Continuing north with the Dinaric Alps soaring above us inland and catching the clouds as they rushed in from the sea we stopped again at Primošten, not because there was anything in particular to see there but just because we liked it there.
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There was a fabulous start to the day with a brilliant blue sky and bright sun and this meant that our host Iveska had arranged breakfast on the terrace and she supplied a never ending supply of hot tea and local Croatian pastries. Iveska was full of information about Croatia and made useful tourist recommendations. I told her that we planned to visit Mostar today and asked if the best route was over the mountains or down the coast? She was certain that the best way was to drive inland but she said this wasn’t very picturesque so when we left I disregarded this advice, in the way that men ignore driving instructions from a woman, and obstinately went south down the coast.
About thirty kilometres south of Šibenik the road came to the town of Primošten, which was once an island but is now connected to the mainland by a small bridge and a causeway. We stopped here for a break and walked to the top of the town to the church of St George that was surrounded by a graveyard full of spectacular monuments and headstones all lovingingly cared for and with vacant spots waiting for family members to join the already deceased. The sky was blue and the strong wind from the south made me optimistic that with all that weather coming from sort of Africa way that this was the turning point and that in the days ahead there were surely cloudless blue skies and soaring temperatures to deal with.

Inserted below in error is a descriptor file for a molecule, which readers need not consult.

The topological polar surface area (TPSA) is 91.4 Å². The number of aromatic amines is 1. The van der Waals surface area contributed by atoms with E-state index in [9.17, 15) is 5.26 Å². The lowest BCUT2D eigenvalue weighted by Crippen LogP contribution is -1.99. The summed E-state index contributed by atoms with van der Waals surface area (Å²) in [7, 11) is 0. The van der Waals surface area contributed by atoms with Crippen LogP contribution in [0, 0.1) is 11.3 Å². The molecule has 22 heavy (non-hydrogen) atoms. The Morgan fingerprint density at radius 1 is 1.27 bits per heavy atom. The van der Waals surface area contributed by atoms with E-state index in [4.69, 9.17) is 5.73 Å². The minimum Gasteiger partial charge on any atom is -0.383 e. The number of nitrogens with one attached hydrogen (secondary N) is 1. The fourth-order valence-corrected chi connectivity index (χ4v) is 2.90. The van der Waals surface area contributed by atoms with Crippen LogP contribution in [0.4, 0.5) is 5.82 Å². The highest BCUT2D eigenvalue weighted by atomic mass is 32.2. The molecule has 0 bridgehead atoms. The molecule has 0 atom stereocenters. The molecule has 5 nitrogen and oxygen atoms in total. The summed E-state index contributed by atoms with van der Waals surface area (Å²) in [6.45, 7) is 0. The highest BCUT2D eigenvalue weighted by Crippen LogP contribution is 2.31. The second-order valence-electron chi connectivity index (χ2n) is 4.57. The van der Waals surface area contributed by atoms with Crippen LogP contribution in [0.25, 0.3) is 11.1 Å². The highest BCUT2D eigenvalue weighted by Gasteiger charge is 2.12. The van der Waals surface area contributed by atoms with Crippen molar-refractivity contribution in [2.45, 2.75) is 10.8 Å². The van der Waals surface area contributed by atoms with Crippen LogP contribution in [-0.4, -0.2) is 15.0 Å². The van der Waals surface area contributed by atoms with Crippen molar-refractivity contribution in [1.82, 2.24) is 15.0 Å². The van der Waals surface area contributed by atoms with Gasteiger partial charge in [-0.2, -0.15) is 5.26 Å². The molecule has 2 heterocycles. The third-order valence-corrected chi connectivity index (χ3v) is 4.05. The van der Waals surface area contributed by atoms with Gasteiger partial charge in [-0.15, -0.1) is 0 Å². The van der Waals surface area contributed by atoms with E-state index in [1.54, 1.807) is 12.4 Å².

We were heading for the town of Trogir, which is about twenty kilometres west of Split and which is the best preserved Romanesque-Gothic complex, not only in the Adriatic, but in all of Central Europe and inevitably therefore a UNESCO World heritage site. It was mid morning when we arrived and the town was already very busy. The old city is built on a little island, only separated from the mainland by a few metres and with access to it over a small bridge.
Just north of Ploce we stopped and pulled over to view the Baćinska Lakes, a pearl of unspoiled nature covering twenty square kilometres and consisting of seven lakes with their brackish water forming a turquoise ring surrounding the lush pine clad hills. The lakes are located between the Neretva River Delta, the sea and the surrounding mountains and their names are: Ocusa, Crnisevo, Podgora, Sladinac, Vrvnik and Plitko Jezero. We didn’t stay long and returned to the car and continued towards our intended first destination of Gradac.
I woke in a negative mood and first checked for stomach cramps and when there were none, and it was obvious that last night I was being a total drama queen, I then strained my ears for the sound of pelting rain on the balcony of the room. But there was good news because I couldn’t hear gushing water or even a gentle pitter-patter or even a solitary drip and when I nervously opened the window blinds I was greeted with a perfect blue sky and uninterrupted views across the Adriatic
. The sun had decided to visit Croatia and I couldn’t wait to get started.
It was a late afternoon flight to Zadar in Croatia and so we left home at about lunchtime giving ourselves plenty of time to get to Stansted and it was a good job that we did because as usual the A14 resembled a war zone and with hold-up after hold-up and a couple of circuitous detours we found ourselves with little margin for error by the time we pulled into the mid-stay car park.